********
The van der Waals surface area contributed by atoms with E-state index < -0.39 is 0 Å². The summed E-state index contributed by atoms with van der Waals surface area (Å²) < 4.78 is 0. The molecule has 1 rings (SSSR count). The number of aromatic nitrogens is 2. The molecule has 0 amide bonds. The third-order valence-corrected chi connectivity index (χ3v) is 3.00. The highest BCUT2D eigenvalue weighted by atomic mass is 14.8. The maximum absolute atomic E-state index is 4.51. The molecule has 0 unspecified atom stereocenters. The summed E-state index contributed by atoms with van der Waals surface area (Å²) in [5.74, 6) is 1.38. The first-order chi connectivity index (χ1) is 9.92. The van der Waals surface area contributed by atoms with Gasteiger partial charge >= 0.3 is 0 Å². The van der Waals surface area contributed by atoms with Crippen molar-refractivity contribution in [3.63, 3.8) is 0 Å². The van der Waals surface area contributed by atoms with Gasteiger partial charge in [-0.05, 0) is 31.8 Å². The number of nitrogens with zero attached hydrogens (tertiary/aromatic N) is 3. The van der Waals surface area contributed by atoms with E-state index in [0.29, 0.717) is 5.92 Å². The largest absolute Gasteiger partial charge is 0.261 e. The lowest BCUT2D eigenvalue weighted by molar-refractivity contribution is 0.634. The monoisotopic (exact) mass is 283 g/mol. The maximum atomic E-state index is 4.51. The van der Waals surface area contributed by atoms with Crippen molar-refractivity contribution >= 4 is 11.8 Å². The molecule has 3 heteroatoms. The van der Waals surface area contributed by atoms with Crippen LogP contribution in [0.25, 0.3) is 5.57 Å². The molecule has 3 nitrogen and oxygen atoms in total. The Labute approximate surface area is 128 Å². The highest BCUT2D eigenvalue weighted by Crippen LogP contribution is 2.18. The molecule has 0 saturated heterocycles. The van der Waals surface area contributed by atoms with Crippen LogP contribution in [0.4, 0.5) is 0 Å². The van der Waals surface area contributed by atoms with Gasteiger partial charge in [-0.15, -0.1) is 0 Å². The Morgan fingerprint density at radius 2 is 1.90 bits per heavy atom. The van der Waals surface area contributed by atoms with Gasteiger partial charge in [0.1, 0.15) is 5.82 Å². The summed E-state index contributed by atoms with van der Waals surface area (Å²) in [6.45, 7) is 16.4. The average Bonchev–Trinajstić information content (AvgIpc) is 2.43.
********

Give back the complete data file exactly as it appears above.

The van der Waals surface area contributed by atoms with E-state index < -0.39 is 0 Å². The summed E-state index contributed by atoms with van der Waals surface area (Å²) < 4.78 is 0. The molecule has 1 rings (SSSR count). The number of aromatic nitrogens is 2. The molecule has 0 amide bonds. The third-order valence-corrected chi connectivity index (χ3v) is 3.00. The highest BCUT2D eigenvalue weighted by atomic mass is 14.8. The maximum absolute atomic E-state index is 4.51. The molecule has 0 unspecified atom stereocenters. The summed E-state index contributed by atoms with van der Waals surface area (Å²) in [5.74, 6) is 1.38. The first-order chi connectivity index (χ1) is 9.92. The van der Waals surface area contributed by atoms with Gasteiger partial charge >= 0.3 is 0 Å². The van der Waals surface area contributed by atoms with Crippen molar-refractivity contribution in [3.63, 3.8) is 0 Å². The van der Waals surface area contributed by atoms with Gasteiger partial charge in [-0.05, 0) is 31.8 Å². The number of nitrogens with zero attached hydrogens (tertiary/aromatic N) is 3. The van der Waals surface area contributed by atoms with E-state index in [0.29, 0.717) is 5.92 Å². The largest absolute Gasteiger partial charge is 0.261 e. The lowest BCUT2D eigenvalue weighted by molar-refractivity contribution is 0.634. The monoisotopic (exact) mass is 283 g/mol. The maximum atomic E-state index is 4.51. The van der Waals surface area contributed by atoms with Crippen molar-refractivity contribution >= 4 is 11.8 Å². The molecule has 3 heteroatoms. The van der Waals surface area contributed by atoms with Crippen LogP contribution in [0.25, 0.3) is 5.57 Å². The molecule has 3 nitrogen and oxygen atoms in total. The Labute approximate surface area is 128 Å². The highest BCUT2D eigenvalue weighted by Crippen LogP contribution is 2.18. The molecule has 0 saturated heterocycles. The van der Waals surface area contributed by atoms with Crippen LogP contribution in [0.4, 0.5) is 0 Å². The van der Waals surface area contributed by atoms with Gasteiger partial charge in [-0.15, -0.1) is 0 Å². The Morgan fingerprint density at radius 2 is 1.90 bits per heavy atom. The van der Waals surface area contributed by atoms with Gasteiger partial charge in [0.1, 0.15) is 5.82 Å². The summed E-state index contributed by atoms with van der Waals surface area (Å²) in [6.45, 7) is 16.4. The average Bonchev–Trinajstić information content (AvgIpc) is 2.43.